Vernarelli, the corrections department spokesman, said prison staff followed required procedures.
"Mr. Iko was taken immediately after the cell extraction to the medical area, where he was offered care by contract medical staff," he said. "Our policy calls for inmates to be taken for evaluation by medical personnel following such incidents, and the correctional staff followed this policy."
However, Vernarelli said he did not know what medical treatment, if any, Iko was given after he was brought to the medical area.
"The care he was given, as with every other element of his final day, is part of the investigation," Vernarelli said.
A legislative panel that oversees the corrections department is planning hearings to look further into lingering questions surrounding Iko's death.
Douglas L. Colbert, a University of Maryland law school professor, questioned the thoroughness of the two-day grand jury investigation in Allegany County.
The grand jurors reviewed videotapes and written reports and heard testimony from prison staff. But they did not hear directly from inmate witnesses. Instead, jurors heard tape-recorded interviews of inmates that were done by internal investigators.
Colbert said that wasn't sufficient.
"It's hard to believe an inmate witness would have felt free to say everything he heard or observed because there was no guarantee of protection," Colbert said.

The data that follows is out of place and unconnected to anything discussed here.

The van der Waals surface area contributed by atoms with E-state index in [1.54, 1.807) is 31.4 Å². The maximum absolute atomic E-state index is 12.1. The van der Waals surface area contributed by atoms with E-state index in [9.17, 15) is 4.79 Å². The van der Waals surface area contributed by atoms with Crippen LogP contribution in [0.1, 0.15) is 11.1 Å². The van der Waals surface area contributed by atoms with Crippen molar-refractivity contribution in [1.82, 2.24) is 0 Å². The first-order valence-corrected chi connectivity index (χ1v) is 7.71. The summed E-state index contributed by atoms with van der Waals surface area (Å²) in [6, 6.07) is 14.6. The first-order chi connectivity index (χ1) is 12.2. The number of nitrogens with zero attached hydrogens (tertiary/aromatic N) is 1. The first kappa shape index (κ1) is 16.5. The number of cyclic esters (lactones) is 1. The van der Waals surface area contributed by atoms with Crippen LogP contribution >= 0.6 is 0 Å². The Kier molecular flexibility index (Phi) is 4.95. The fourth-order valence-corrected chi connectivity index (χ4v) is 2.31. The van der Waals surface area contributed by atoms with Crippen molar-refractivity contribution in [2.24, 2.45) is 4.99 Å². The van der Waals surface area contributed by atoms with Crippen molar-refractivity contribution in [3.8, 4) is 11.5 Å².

He called for a more open and independent investigation of Iko's death.
"There's no way of knowing if the officers' actions were justified or not because the public is being kept in the dark," Colbert said. "It's all being done in secret, and secrecy does not inspire public confidence."
Iko had been in state prison since 1991, when he began serving a three-year sentence for a drug-distribution charge. The next year, he received an additional 20-year sentence for stabbing and biting a correctional officer in an Eastern Shore prison.
Vernarelli said that Iko had a violent history in the prison system and that correctional officers acted with restraint.
"The institution is run with integrity and professionalism, and it is totally inappropriate to suggest that the staff is operating with anything less than total integrity," he said.